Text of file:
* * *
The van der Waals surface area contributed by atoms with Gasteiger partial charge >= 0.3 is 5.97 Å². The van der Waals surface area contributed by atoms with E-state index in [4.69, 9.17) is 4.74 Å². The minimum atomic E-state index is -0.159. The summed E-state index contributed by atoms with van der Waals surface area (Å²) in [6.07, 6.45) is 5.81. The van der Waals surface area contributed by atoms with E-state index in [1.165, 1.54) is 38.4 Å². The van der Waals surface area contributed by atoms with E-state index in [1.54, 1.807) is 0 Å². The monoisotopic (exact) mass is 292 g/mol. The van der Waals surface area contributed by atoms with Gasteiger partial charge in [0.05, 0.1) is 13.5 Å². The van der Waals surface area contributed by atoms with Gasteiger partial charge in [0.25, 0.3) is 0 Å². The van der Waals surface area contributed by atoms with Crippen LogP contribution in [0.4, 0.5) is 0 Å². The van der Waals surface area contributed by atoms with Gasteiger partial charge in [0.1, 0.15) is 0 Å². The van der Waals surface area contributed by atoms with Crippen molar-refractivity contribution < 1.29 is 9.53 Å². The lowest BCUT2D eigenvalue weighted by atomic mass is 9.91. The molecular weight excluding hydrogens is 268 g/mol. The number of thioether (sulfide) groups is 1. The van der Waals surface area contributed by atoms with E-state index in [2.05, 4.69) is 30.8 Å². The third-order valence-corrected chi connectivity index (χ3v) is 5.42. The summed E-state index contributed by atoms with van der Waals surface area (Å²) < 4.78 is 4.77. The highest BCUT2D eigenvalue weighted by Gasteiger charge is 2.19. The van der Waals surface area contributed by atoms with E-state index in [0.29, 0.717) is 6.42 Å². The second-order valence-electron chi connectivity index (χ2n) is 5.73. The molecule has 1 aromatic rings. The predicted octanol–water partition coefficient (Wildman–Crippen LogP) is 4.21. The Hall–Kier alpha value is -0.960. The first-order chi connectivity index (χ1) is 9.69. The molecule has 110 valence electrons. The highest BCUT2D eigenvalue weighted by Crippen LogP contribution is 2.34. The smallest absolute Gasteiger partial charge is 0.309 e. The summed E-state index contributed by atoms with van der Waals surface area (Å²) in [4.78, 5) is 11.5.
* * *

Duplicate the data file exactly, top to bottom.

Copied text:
The van der Waals surface area contributed by atoms with Gasteiger partial charge >= 0.3 is 5.97 Å². The van der Waals surface area contributed by atoms with E-state index in [4.69, 9.17) is 4.74 Å². The minimum atomic E-state index is -0.159. The summed E-state index contributed by atoms with van der Waals surface area (Å²) in [6.07, 6.45) is 5.81. The van der Waals surface area contributed by atoms with E-state index in [1.165, 1.54) is 38.4 Å². The van der Waals surface area contributed by atoms with E-state index in [1.54, 1.807) is 0 Å². The monoisotopic (exact) mass is 292 g/mol. The van der Waals surface area contributed by atoms with Gasteiger partial charge in [0.05, 0.1) is 13.5 Å². The van der Waals surface area contributed by atoms with Gasteiger partial charge in [0.25, 0.3) is 0 Å². The van der Waals surface area contributed by atoms with Crippen LogP contribution in [0.4, 0.5) is 0 Å². The van der Waals surface area contributed by atoms with Gasteiger partial charge in [0.1, 0.15) is 0 Å². The van der Waals surface area contributed by atoms with Crippen molar-refractivity contribution < 1.29 is 9.53 Å². The lowest BCUT2D eigenvalue weighted by atomic mass is 9.91. The molecular weight excluding hydrogens is 268 g/mol. The number of thioether (sulfide) groups is 1. The van der Waals surface area contributed by atoms with E-state index in [2.05, 4.69) is 30.8 Å². The third-order valence-corrected chi connectivity index (χ3v) is 5.42. The summed E-state index contributed by atoms with van der Waals surface area (Å²) < 4.78 is 4.77. The highest BCUT2D eigenvalue weighted by Gasteiger charge is 2.19. The van der Waals surface area contributed by atoms with E-state index in [0.29, 0.717) is 6.42 Å². The second-order valence-electron chi connectivity index (χ2n) is 5.73. The molecule has 1 aromatic rings. The predicted octanol–water partition coefficient (Wildman–Crippen LogP) is 4.21. The Hall–Kier alpha value is -0.960. The first-order chi connectivity index (χ1) is 9.69. The molecule has 110 valence electrons. The highest BCUT2D eigenvalue weighted by Crippen LogP contribution is 2.34. The smallest absolute Gasteiger partial charge is 0.309 e. The summed E-state index contributed by atoms with van der Waals surface area (Å²) in [4.78, 5) is 11.5.